The recently established Brussels Airlines has come under fire from idiots for the company’s use of thirteen stars in its logo. Upon unveiling the design, the company was inundated by passionate pleas from misguided clowns who objected to the number thirteen being featured so prominently on an aircraft.
For those just joining us, many cultures consider the number thirteen to be unlucky. The reason why is difficult to pinpoint, but is probably due to a few factors — for starters, thirteen is one more than twelve, a rather nice composite number. If twelve people want to play Pictionary, you have many options for forming teams of two, three, four, or six. If thirteen people want to play Pictionary, one poor jerk has to be the designated hourglass flipper. In addition to the number’s general unwieldiness, its reputation wasn’t exactly improved following the realization that Judas was the thirteenth dude at Jesus’ last noshing. Come to think of it, Judas’ reputation was in need of some serious public relations work, considering that it turns out he might have been one of the good guys after all. Anyway, the poor little number got a bad rap.
Here’s the thing. If you do a Google search to find out why we consider thirteen to be unlucky, you’ll find all the above information plus some more theories. You’ll find out all about how women on a 28-day menstrual cycle have thirteen periods in a year, and other fun factoids. Oddly, if you search to find the answer to the question, “Why do we believe thirteen is unlucky,” you will not easily find the answer, “Because it is.” Because it’s not. Why do we believe picking up the phone will give us a dial tone? Because it does! Why do we believe kittens feel soft? Because they do! Why do we believe robots are totally rad? Because they are. Why do we believe the number thirteen is unlucky? Because it is a superstition passed down throughout centuries of myth making.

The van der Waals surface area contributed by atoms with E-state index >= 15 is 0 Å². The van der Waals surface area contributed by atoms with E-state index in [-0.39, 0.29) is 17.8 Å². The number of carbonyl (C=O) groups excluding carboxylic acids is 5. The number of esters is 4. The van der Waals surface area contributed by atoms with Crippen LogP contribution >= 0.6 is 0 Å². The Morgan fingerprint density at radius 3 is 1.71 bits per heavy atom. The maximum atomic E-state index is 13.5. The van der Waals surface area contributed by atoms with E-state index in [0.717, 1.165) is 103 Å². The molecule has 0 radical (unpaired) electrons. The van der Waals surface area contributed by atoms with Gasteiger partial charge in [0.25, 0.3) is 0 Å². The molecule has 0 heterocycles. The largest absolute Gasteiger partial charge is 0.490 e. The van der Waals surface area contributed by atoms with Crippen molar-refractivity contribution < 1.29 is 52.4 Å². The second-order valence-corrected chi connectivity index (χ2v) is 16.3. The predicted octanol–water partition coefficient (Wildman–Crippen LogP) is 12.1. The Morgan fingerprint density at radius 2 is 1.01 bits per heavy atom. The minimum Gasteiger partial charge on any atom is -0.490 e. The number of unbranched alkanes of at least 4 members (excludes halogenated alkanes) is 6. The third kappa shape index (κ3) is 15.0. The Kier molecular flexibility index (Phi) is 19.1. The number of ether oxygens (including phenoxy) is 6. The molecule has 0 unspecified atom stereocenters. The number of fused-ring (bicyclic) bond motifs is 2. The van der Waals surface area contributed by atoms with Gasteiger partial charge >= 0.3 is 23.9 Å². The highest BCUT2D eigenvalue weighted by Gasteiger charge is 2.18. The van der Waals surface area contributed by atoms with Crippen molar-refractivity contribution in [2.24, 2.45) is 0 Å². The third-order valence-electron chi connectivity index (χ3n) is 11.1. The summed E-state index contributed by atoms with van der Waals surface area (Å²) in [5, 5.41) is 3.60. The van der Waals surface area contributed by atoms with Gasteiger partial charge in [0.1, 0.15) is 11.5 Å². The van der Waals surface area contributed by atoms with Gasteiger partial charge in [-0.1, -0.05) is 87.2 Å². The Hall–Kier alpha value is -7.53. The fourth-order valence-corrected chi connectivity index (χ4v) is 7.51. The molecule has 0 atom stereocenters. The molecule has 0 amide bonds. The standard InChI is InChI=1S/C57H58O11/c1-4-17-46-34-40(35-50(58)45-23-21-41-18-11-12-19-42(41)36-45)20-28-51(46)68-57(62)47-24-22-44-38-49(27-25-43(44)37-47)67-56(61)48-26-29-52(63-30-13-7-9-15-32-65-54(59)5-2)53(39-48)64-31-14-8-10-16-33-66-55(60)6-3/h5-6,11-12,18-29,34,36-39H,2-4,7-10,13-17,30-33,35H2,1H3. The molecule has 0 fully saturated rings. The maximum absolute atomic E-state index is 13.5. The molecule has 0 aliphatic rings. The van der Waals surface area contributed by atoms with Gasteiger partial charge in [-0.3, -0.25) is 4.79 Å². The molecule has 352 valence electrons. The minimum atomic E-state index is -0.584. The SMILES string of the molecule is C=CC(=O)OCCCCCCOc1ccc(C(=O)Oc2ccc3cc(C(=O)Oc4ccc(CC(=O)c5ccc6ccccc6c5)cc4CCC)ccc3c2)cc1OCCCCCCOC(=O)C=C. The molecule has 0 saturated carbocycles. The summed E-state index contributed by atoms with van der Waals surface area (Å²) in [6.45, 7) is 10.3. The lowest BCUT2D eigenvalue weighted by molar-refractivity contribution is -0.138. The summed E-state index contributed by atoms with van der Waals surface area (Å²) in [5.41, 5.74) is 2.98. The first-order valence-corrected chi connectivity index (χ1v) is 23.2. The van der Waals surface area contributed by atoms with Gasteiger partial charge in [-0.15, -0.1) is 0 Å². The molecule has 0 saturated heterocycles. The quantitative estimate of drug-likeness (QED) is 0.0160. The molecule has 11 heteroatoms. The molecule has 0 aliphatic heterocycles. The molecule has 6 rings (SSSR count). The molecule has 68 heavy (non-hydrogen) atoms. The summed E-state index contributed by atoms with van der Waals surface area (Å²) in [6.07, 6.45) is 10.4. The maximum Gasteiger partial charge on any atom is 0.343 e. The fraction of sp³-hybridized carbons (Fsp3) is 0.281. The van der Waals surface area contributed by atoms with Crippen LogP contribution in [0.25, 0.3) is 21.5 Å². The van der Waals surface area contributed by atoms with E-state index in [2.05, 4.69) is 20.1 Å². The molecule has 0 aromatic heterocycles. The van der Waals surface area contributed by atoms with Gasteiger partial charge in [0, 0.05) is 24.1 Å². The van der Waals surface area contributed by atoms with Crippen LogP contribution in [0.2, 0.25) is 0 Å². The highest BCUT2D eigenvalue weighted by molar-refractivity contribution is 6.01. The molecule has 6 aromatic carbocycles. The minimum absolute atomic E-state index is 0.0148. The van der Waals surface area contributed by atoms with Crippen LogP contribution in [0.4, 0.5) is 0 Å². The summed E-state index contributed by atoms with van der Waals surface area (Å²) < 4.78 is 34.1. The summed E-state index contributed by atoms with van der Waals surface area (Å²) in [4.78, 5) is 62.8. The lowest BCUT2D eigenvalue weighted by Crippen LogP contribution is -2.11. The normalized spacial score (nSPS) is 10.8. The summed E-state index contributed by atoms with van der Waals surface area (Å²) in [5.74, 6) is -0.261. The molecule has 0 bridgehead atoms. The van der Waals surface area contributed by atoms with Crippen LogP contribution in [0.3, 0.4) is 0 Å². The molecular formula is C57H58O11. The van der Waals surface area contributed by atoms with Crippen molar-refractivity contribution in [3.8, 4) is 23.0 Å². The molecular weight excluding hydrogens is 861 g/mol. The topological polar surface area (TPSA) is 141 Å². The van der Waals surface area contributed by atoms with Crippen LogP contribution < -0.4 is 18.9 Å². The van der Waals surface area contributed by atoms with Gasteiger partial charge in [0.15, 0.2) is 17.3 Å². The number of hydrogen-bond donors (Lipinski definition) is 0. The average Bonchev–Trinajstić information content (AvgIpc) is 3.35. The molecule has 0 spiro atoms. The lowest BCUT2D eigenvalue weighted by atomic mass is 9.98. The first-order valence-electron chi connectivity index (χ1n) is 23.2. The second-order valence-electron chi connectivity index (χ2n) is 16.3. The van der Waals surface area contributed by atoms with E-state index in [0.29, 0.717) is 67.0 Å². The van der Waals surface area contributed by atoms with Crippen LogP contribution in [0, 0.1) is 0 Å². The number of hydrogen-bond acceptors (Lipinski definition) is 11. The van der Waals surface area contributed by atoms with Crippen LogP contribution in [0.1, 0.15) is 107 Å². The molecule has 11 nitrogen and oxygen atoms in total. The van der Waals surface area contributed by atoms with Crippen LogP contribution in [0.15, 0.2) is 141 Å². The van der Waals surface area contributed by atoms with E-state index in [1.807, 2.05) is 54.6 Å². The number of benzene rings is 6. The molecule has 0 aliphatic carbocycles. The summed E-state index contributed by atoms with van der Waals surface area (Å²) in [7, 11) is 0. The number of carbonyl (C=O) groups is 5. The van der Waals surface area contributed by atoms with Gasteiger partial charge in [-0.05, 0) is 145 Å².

But wait, I hear you ask in the spirit of open-mindedness. There must be some evidence that the number thirteen actually causes someone bad luck, right? Let’s go to Wikipedia, that lauded storehouse of information.
Most race car drivers consider 13 a very unlucky number, as a car carrying that number has never won the Indianapolis 500 or a NASCAR Nextel Cup race, and most all Formula 1 teams opt out of carrying the number 13 when car numbers are given out to teams on basis of points.
Who here sees a problem with this? Come on, raise your hands. No one? Okay, I’ll start.
First, is it possible that the number wins less often because, like the Formula 1 racers, most teams opt out of carrying it? Car #13 has been driven in the Indy 500 just twice since 1910, and only a handful of NASCAR drivers have raced the #13 car full-time throughout the organizations history.
Now, let’s look at the numbers that haven’t won the Indy 500: 10, 13, 18, 19, 21, 22, 28, 29, 33, 37-47, 49, 50, 52-65, 67, 69-81, 83-90, 92-97, 100-infinity. Are any of those considered unlucky?
That leaves us with the NASCAR Nextel Cup races, of which there are about 40. The Nextel Cup has only been around since 2004 — before that NASCAR drivers raced for the Winston Cup, so already we’ve pared down the options quite a bit assuming the Wiki author didn’t mean to include the other Cups in NASCAR’s history. Finding out the car numbers that haven’t won is a lot tougher than the Indy 500, mostly because NASCAR’s web site sucks. I found the most recent results for the Daytona 500, a pretty big Nextel Cup race, and saw that there was a #13 car, driven by Joe Nemechek — he came in 9th place and won $302,009. Poor, unlucky fellow.
After a bit more digging, I finally uncovered this history of the #13 car on NASCAR’s site. According to the article, Johnny Rutherford drove the #13 to victory at the Daytona 500 in 1963, confirming that the Wiki author did deliberately restrict the NASCAR wins to just the past two years of the “Nextel Cup.”
Man, it sure takes a lot of work to find reasons to hate a number.